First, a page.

Report on St. Valentines Day demonstration at 14 E. Jessamine Street

In my opinion, this was one of the finest exercises in grassroots democracy I’ve ever experienced. We had a modest - 25-30 persons - turnout by protesters. Television crews from several stations were there, including Cyndy Brucato, Channel 5 news anchor. A reporter from public radio was also there; and perhaps other media people. Three squad cars were parked near the scene, but the officers were amiable and we had some friendly discussions.

The best thing about this demonstration was its spirit of intense fact-finding both with media people and among the protesters ourselves. Nancy Osterman, the former owner, was on hand to answer questions, along with her daughter and grandchild. The discussions were so focused that we did not hold a “rally” per se until the closing moments of this event.

Of interest to me was the statement in this morning’s Pioneer Press that “the house remains dangerous ... Video taken Monday (during the break-in by city employees) ... shows a hydraulic jack that is titled noticeably to one side as it holds up a basement beam used to support the first floor.” I wanted to see that hydraulic jack. Osterman graciously opened up the house and we took a peek in the basement.

What we saw were two screw jacks supporting a beam in a crawl space at the front of the house. Evidently, this had been an addition to the main part of the house. The jacks, which were not hydraulic, did not appear to be tilted to one side (although I suppose it’s possible to position the video cameras to give that appearance.) One of our people crawled into the space to take a closer look. The jacks were solidly placed on stable foundations. They did not tilt. Also, the main part of the house was firmly supported by permanent wood pillars.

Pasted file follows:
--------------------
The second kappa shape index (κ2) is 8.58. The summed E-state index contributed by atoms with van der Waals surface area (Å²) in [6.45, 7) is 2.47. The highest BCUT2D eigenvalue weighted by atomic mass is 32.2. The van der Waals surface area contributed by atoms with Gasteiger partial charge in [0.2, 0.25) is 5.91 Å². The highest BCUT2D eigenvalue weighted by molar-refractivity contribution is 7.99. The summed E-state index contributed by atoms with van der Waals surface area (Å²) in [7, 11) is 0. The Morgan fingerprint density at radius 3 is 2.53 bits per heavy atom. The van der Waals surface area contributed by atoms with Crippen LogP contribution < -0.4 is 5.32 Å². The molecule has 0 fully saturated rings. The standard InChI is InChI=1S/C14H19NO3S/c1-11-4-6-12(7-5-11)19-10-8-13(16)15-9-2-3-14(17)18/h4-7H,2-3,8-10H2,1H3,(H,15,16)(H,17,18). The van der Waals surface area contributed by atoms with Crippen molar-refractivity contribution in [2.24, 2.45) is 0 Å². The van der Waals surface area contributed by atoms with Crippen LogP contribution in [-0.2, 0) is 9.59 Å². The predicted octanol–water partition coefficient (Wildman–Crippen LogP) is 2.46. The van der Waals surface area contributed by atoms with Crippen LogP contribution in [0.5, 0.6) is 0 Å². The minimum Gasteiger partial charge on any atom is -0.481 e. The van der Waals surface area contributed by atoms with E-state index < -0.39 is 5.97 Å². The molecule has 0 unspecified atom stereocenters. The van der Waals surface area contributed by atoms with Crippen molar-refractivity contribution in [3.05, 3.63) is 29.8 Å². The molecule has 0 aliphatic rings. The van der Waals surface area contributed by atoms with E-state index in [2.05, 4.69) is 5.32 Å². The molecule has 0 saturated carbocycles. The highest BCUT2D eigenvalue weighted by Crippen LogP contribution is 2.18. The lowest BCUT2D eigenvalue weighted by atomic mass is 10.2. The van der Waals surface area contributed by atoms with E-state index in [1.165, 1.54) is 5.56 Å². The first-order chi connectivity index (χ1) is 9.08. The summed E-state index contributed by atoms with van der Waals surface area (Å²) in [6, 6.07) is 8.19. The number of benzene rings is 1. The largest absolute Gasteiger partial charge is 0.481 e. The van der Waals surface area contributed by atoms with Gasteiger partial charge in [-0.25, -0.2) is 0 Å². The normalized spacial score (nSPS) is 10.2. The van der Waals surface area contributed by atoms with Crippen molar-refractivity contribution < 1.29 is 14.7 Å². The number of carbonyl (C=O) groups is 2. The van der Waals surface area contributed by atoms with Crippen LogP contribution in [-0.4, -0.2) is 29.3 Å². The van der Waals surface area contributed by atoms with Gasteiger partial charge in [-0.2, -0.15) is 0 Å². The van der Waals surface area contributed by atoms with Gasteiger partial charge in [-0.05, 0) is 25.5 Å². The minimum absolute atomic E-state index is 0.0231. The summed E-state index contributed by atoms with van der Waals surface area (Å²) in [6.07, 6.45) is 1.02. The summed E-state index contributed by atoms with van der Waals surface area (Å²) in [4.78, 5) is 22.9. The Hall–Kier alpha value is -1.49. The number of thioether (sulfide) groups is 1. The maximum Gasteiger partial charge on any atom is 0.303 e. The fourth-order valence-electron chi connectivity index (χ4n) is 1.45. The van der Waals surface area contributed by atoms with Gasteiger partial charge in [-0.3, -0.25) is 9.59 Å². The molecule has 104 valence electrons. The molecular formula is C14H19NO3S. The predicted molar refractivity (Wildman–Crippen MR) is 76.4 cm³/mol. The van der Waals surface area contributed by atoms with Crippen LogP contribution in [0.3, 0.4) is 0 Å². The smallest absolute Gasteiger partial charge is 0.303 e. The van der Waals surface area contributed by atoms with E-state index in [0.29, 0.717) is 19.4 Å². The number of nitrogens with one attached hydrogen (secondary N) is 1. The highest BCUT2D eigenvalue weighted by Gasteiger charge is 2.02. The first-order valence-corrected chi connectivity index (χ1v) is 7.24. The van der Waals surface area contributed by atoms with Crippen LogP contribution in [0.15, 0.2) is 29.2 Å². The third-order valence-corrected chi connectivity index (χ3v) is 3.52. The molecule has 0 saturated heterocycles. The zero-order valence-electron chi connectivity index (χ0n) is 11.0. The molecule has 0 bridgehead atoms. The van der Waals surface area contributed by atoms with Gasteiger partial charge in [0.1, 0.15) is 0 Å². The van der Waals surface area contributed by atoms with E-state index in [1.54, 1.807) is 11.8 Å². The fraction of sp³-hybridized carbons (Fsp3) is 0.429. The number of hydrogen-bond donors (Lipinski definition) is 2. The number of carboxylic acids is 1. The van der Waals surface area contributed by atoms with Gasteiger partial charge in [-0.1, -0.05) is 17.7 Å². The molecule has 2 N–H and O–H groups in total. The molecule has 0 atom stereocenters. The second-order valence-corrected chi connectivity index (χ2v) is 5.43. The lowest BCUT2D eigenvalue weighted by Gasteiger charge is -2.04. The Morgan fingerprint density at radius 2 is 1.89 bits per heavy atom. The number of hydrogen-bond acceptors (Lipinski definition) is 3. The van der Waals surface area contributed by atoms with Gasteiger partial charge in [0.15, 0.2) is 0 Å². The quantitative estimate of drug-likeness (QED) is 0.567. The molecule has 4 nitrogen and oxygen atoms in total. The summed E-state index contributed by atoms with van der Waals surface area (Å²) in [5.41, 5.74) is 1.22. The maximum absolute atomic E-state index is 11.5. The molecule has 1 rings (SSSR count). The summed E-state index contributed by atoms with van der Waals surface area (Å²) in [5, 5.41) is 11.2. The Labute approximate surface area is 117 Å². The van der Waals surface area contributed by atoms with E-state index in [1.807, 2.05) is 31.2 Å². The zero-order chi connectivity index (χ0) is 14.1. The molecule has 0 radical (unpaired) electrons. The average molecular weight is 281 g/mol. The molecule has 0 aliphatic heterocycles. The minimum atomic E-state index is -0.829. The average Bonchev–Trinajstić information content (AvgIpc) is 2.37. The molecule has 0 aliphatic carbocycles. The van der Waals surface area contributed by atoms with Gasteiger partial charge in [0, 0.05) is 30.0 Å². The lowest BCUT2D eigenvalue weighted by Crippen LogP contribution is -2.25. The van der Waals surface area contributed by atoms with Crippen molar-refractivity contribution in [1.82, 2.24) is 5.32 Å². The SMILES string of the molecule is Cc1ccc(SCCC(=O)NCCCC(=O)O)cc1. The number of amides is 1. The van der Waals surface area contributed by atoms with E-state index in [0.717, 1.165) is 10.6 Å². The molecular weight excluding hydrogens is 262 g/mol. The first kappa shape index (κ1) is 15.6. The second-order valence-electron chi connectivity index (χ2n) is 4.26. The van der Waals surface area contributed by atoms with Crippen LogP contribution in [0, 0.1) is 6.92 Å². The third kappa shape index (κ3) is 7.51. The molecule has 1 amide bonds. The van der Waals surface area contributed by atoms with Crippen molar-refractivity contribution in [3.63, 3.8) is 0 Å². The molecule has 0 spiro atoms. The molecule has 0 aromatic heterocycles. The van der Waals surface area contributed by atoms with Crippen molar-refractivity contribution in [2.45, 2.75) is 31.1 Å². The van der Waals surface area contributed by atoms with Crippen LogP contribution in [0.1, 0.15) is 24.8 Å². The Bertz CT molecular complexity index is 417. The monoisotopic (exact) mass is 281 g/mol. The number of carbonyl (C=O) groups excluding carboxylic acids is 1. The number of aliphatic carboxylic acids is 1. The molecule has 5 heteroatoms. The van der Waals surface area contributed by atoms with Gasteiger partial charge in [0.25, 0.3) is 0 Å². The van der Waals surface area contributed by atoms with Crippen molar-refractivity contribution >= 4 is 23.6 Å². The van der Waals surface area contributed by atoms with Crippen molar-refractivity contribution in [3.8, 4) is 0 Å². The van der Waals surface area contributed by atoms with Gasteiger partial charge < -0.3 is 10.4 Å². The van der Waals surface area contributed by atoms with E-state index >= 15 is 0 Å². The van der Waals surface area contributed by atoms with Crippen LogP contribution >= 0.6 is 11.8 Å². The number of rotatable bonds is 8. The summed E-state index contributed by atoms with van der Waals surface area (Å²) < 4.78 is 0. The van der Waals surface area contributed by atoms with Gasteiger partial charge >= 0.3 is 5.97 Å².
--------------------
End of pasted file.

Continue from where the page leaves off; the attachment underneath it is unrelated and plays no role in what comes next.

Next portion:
In short, that statement in the Pioneer Press reflects an evident campaign of misinformation by the city. We took our own pictures and have our own witnesses. So the city can’t count on erasing the evidence if the house is demolished. There are also expert witnesses who have given the house’s foundation a clean bill of health.

The current line advanced by demolition proponents seems to be to suggest that Nancy Osterman has no legitimate interest in the house and that the purchaser, Julian Jayasuriya, is a disreputable property owner, reviled in Minneapolis, and his partner has some connection to Hell’s Angels.

I really don’t think this should be the main issue as to whether the building should be demolished. If the City of St. Paul doesn’t like Osterman, Jayasuriya, or the co-owner, I’m sure a deal could be arranged for the owner - whoever that might be - to sell the property for a decent price to another party assuming that the city would get off the property’s back. Osterman herself is agreeable to living elsewhere than the place of her upbringing, St. Paul.

I’ve explained repeatedly what interest Osterman has in the property: She sold it to Jayasuriya on a contract for deed. Jayasuriya has not paid much on the contract. Therefore, if Jayasuriya defaults on the CD after the building is demolished, Osterman stands to lose money.

Anyhow, we all took a good look at the inside of the house. It would be quite habitable if the utilities were restored.

We had a last-minute rally before the TV camera. As Ronald Reagan once stood on a platform in Berlin, saying “Mr. Gorbachev, tear down this wall,” so we started to say “Mayor Coleman, don’t tear down this house”; but then we settled for the more rhythmic “Mayor Coleman, safeguard this house.”

So that’s what you might hear our group chanting on the 5 o’clock news. It had a peaceful ring.

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